Jan 18, 2012 Mathew rated it really liked it  ·  review of another edition
Steven Pressfield gathered acclaim for his novel Gates of Fire (among other works). There, he tells the militaristic tale of the 300 Spartans at Thermopylae. In The Profession: A Thriller, Pressfield hits fast forward to the near future. It's still a mess of oil, sand, Islam, and mass media. His twist is the evolution of warfare to private armies – the good old mercenary.

The book centers on Gilbert "Gent" Gentilhomme, an accomplished ex-marine from cajun country who rides the literally bleeding
Caitlin O'Sullivan
Apr 07, 2011 Caitlin O'Sullivan rated it really liked it  ·  review of another edition
Shelves: thriller
In a near-future world where governments have outsourced war to a wide-flung network of military contractors, a mercenary with an uncanny connection to warriors of the past finds himself caught up in a former mentor's plans to become a modern emperor.

The Profession is fast-paced, scarily well-thought-out, and as erudite as you'd expect from someone whose previous work includes a novel about Thermopylae. At the same time, the point-of-view narrator, "Gent" Gentilhomme, is strangely absent emotion
May 14, 2012 Beth rated it really liked it
It is the year 2032, employing elite military mercenaries is how the powerful (oil companies, governments, mega corporations and financial institutions) stay in power. The mercenary armies are a well oiled team made for keeping power. The Profession is what happens when just such a mercenary army leader takes the power for himself.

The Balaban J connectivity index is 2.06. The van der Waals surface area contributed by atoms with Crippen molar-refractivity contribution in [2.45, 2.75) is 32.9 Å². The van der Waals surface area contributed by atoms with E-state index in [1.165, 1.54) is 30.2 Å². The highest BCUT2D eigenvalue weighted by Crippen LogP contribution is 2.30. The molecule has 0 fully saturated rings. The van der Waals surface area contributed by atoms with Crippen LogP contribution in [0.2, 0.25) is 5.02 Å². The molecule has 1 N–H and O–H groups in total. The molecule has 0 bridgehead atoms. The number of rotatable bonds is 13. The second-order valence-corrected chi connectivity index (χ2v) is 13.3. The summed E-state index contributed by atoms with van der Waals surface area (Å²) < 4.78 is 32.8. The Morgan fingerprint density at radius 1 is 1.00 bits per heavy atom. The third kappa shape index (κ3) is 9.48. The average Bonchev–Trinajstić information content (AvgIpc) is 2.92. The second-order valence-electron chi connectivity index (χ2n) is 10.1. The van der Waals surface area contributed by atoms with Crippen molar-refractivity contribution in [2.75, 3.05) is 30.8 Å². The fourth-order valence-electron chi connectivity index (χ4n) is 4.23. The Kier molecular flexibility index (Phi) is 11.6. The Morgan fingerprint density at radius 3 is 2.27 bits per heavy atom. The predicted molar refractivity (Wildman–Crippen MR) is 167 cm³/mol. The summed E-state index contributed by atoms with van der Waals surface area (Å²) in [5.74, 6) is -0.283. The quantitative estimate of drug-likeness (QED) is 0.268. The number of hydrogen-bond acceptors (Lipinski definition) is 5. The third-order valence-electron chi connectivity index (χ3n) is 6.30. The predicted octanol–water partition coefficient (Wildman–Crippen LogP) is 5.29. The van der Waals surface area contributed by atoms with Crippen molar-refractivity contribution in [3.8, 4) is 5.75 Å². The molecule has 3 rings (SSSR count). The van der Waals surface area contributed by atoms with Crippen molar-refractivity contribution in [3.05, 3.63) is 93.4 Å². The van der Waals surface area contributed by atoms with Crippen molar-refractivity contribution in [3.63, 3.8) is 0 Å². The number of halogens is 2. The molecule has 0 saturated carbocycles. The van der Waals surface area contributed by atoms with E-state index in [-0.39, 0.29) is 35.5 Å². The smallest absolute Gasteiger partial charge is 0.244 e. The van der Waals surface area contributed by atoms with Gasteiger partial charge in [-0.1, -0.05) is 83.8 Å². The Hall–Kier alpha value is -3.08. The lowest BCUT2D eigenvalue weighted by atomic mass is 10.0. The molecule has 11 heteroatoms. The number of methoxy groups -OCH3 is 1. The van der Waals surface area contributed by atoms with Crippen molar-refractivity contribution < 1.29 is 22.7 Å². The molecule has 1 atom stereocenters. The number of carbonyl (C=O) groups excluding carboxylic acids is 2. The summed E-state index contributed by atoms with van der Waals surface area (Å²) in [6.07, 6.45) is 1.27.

Marine General James Salter is a military master mind who is discharged from the army after a court martial.

Gilbert “Gent” Gentilhomme is a proud marine, serving in th
William Bentrim
May 31, 2011 William Bentrim rated it really liked it  ·  review of another edition
The Profession by Steven Pressfield
In a not too far distant future America has gotten fed up with wasting their young. Mercenaries have become the popular method of dealing with international crisis. A charismatic general has become the hope of millions. Is he the hope for the nation or a despot in the wings?

The most frightening something about this book is its believability. The weapons technology is an obvious extension of of current technology. The crises faced in the book are also an obvious
Jan 10, 2013 Paula rated it it was ok  ·  review of another edition